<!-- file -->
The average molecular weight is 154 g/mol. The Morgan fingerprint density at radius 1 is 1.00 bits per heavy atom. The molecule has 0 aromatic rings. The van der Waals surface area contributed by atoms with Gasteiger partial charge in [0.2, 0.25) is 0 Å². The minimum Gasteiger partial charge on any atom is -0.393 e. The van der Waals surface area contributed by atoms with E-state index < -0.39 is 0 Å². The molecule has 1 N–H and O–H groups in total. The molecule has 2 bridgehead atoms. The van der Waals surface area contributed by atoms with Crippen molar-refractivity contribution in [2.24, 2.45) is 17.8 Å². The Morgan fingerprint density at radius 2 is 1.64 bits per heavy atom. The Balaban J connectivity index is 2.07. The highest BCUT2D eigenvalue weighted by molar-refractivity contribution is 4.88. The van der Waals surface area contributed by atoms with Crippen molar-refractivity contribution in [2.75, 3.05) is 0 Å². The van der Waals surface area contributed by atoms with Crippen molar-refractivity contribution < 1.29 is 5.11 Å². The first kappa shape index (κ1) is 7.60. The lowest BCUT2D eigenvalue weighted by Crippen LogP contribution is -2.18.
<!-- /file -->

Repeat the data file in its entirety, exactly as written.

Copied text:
The average molecular weight is 154 g/mol. The Morgan fingerprint density at radius 1 is 1.00 bits per heavy atom. The molecule has 0 aromatic rings. The van der Waals surface area contributed by atoms with Gasteiger partial charge in [0.2, 0.25) is 0 Å². The minimum Gasteiger partial charge on any atom is -0.393 e. The van der Waals surface area contributed by atoms with E-state index < -0.39 is 0 Å². The molecule has 1 N–H and O–H groups in total. The molecule has 2 bridgehead atoms. The van der Waals surface area contributed by atoms with Crippen molar-refractivity contribution in [2.24, 2.45) is 17.8 Å². The Morgan fingerprint density at radius 2 is 1.64 bits per heavy atom. The Balaban J connectivity index is 2.07. The highest BCUT2D eigenvalue weighted by molar-refractivity contribution is 4.88. The van der Waals surface area contributed by atoms with Crippen molar-refractivity contribution in [2.75, 3.05) is 0 Å². The van der Waals surface area contributed by atoms with Crippen molar-refractivity contribution < 1.29 is 5.11 Å². The first kappa shape index (κ1) is 7.60. The lowest BCUT2D eigenvalue weighted by Crippen LogP contribution is -2.18.